Those are some lofty goals - will the DVDs reach them? After all, The Big Hit already looked very good. I recently rewatched it in preparation for this review, and I thought that though it’s not one of the absolute best, the original remained very solid. Ultimately, I thought the Superbit release looked virtually identical to the first edition.
Sharpness consistently looked excellent. The movie always appeared crisp and well defined. At no time did I witness any signs of softness or fuzziness. Jagged edges and moiré effects caused no concerns, and I also detected no signs of edge enhancement. Print flaws seemed very minor. Some light grain appeared in a few slow-motion shots, and I also saw a few specks of grit. However, these were very modest issues; for the most part, the movie remained clean and fresh.
Colors came across as nicely bright and bold. The movie featured a vivid palette that worked for its comic book tone, and the hues appeared very vibrant and lively at all times. I saw no concerns related to bleeding, noise, or other areas. Black levels were deep and dense, while shadow detail seemed clear and appropriately heavy without any excessive opacity. Ultimately, The Big Hit fell short of reference level, but it offered a very solid visual experience.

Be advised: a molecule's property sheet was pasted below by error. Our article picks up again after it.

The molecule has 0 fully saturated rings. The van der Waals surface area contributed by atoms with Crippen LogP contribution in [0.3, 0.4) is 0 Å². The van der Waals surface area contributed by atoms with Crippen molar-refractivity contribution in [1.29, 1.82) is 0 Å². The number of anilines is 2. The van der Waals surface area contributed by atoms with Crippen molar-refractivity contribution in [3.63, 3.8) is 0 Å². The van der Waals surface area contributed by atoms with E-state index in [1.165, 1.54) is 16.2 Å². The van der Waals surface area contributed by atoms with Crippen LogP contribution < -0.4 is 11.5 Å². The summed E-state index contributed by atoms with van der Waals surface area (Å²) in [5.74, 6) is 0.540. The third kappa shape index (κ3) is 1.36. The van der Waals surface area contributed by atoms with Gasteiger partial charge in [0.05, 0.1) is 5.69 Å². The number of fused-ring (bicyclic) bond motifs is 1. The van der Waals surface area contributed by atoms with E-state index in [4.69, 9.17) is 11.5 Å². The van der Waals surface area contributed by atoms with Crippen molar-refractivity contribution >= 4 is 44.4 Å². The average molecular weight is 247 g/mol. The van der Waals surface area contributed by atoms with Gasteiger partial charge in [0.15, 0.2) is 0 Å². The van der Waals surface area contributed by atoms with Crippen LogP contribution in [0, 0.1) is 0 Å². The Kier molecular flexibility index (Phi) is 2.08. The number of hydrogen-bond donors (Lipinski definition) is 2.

Also excellent were the Dolby Digital 5.1 and DTS 5.1 soundtracks of The Big Hit. It featured a very active soundfield. Actually, at times the mixes seemed a little too active; for example, during one scene in which Melvin worked out on a punching bag, the exaggerated use of the surrounds became a little distracting. However, this attitude ultimately worked for the cartoony nature of the flick. The front channels displayed good stereo presence for the music and also offered well-delineated effects that blended together nicely and moved cleanly from channel to channel. The surrounds contributed a lot of unique audio, especially during the movie’s many action sequences. The track blasted a great deal of vivid audio from the rear, and the elements meshed together well to create an encompassing and involving setting.